We stare at our devices while waiting for the next train and avoid the glance of the pretty girl/boy a few meters away, we use online ordering and delivery services in order to not sit alone in a restaurant, apps to call a ride or get the fastest route from A to B so that we don't have to talk to anyone. We use personal assistants and online stores so that we don't have to talk to that shop assistant, social media where everybody seems to have a perfect life in order to avoid the sometimes harsh conversations of the real life. All powered by AI, which allegedly should make our lives better.

But we humans don't exist as segregated individuals. We're social animals, we're part of networks. Our random accidents and behaviours make life enjoyable.

We should use our technologies to augment these capabilities, to make us better humans. This is the reason why I tell my clients to make use of their website to start genuine conversations with their clients, to help them to make their life better. That is the sweet spot of our technology, of our websites, of digital innovation and automation.

digital laziness

A few months ago, Facebook wanted us to send them copies of our nudes so that they can block those images if they are later uploaded by someone else. I don't even want to know how they came up with such utter nonsense. But regardless of that, it is a perfect example of what I call digital laziness. Instead of fixing the actual, hard and sometimes messy problem we come up with an easy technological solution.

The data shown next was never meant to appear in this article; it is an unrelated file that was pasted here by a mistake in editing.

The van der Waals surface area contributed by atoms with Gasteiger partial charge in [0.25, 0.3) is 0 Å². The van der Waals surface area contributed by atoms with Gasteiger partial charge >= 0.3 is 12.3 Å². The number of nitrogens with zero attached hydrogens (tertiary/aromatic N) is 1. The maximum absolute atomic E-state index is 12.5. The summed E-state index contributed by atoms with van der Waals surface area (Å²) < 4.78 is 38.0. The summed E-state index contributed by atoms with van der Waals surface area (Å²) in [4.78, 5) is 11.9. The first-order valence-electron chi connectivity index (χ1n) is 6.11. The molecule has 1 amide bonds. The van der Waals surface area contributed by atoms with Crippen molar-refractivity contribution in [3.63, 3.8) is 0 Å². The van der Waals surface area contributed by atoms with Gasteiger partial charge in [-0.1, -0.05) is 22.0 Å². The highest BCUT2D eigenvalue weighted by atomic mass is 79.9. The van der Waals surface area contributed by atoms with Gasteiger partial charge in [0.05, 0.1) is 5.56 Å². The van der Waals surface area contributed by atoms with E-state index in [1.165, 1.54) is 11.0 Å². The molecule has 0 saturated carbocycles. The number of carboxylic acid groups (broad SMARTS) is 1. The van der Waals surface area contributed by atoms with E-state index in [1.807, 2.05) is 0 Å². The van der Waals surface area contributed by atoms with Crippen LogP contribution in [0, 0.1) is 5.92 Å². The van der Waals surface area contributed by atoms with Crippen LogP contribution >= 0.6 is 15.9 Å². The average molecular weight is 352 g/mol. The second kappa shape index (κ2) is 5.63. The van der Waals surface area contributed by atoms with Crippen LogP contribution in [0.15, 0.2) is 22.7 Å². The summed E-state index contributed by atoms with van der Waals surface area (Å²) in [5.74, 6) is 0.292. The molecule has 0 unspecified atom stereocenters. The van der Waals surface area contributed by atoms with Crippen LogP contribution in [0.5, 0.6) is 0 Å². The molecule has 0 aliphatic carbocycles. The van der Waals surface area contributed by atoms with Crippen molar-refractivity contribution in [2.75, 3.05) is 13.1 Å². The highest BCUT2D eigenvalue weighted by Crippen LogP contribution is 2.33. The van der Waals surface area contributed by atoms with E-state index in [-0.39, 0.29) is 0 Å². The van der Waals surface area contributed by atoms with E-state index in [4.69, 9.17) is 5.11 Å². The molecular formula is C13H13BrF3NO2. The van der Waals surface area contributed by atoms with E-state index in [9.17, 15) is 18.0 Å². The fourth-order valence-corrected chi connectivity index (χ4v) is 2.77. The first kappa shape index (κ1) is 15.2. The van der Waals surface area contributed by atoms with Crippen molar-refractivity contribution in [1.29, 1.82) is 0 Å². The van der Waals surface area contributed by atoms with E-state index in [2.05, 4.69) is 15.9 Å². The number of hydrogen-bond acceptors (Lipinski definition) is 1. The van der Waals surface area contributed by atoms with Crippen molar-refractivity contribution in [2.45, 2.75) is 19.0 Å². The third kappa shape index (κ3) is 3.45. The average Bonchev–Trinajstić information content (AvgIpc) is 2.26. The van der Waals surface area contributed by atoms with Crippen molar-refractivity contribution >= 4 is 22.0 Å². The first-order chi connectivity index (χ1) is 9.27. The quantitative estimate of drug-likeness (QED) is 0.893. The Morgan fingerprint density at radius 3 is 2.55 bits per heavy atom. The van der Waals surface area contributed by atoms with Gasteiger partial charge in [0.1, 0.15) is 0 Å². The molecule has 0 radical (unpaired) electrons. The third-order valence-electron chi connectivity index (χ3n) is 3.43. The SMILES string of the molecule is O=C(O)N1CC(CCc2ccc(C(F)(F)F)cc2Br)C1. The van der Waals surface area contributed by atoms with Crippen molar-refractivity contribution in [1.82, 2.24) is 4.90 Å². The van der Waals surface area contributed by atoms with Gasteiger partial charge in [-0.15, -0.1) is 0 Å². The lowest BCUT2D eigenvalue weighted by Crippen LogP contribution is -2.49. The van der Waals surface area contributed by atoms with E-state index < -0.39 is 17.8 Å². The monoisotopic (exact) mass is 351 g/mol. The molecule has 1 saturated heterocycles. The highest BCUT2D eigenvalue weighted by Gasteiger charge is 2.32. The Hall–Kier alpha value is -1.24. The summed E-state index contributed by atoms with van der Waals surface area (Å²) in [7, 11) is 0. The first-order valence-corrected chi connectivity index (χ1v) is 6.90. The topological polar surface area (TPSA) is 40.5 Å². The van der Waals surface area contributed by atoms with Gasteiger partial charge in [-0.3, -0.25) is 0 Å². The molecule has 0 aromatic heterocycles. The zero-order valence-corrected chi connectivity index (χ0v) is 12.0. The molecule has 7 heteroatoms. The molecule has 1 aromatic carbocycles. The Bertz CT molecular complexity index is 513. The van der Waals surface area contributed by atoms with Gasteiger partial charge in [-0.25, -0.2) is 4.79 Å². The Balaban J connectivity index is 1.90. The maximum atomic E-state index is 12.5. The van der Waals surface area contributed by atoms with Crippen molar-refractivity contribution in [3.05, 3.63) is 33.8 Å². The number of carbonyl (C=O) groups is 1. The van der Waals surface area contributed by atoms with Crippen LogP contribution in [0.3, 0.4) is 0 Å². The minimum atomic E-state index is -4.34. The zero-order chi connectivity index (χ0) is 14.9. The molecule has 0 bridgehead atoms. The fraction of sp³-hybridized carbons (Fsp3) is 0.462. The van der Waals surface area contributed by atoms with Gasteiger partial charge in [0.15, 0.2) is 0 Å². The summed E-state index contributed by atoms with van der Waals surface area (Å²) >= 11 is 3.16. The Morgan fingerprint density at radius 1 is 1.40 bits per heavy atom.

I often get approached with similar requests – well, not nudes – but similar nonsensical ideas. We want 10,000 visitors on our website! We want to sell our high touch consulting service directly from our website! We don't want to do anything and still be able to grow our business!

We can use websites, drip campaigns, newsletters and digital marketing strategies to get more and better clients. But we'll fail utterly if we don't assert the fundamental goal we're trying to achieve. Instead, we have to see the above as tools we can use to reach these goals and augment parts of our businesses.

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summing up is a recurring series of interesting articles, talks and insights on culture & technology that compose a large part of my thinking and work. Drop your email in the box below to get it – and much more – straight in your inbox.